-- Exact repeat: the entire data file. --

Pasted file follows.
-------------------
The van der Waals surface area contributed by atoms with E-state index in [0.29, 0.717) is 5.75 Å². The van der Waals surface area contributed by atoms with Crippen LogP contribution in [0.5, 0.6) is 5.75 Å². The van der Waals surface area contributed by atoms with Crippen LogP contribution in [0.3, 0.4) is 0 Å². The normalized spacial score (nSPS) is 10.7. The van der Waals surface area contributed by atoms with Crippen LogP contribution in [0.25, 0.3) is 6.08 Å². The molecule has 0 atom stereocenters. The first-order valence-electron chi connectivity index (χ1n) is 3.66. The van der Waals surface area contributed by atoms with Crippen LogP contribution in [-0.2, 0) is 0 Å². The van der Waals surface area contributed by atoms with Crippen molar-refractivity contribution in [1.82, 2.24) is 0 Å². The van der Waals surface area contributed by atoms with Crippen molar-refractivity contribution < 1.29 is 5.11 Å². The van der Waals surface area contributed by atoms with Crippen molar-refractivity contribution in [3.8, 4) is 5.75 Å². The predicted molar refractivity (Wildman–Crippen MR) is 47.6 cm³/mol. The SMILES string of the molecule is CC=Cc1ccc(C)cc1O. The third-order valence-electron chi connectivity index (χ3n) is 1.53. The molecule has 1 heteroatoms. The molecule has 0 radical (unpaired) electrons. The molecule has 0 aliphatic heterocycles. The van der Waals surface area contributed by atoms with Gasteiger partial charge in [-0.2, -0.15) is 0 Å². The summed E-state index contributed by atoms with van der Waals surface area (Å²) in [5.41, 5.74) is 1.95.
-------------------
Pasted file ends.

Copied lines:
The van der Waals surface area contributed by atoms with E-state index in [0.29, 0.717) is 5.75 Å². The van der Waals surface area contributed by atoms with Crippen LogP contribution in [0.5, 0.6) is 5.75 Å². The van der Waals surface area contributed by atoms with Crippen LogP contribution in [0.3, 0.4) is 0 Å². The normalized spacial score (nSPS) is 10.7. The van der Waals surface area contributed by atoms with Crippen LogP contribution in [0.25, 0.3) is 6.08 Å². The molecule has 0 atom stereocenters. The first-order valence-electron chi connectivity index (χ1n) is 3.66. The van der Waals surface area contributed by atoms with Crippen LogP contribution in [-0.2, 0) is 0 Å². The van der Waals surface area contributed by atoms with Crippen molar-refractivity contribution in [1.82, 2.24) is 0 Å². The van der Waals surface area contributed by atoms with Crippen molar-refractivity contribution < 1.29 is 5.11 Å². The van der Waals surface area contributed by atoms with Crippen molar-refractivity contribution in [3.8, 4) is 5.75 Å². The predicted molar refractivity (Wildman–Crippen MR) is 47.6 cm³/mol. The SMILES string of the molecule is CC=Cc1ccc(C)cc1O. The third-order valence-electron chi connectivity index (χ3n) is 1.53. The molecule has 1 heteroatoms. The molecule has 0 radical (unpaired) electrons. The molecule has 0 aliphatic heterocycles. The van der Waals surface area contributed by atoms with Gasteiger partial charge in [-0.2, -0.15) is 0 Å². The summed E-state index contributed by atoms with van der Waals surface area (Å²) in [5.41, 5.74) is 1.95.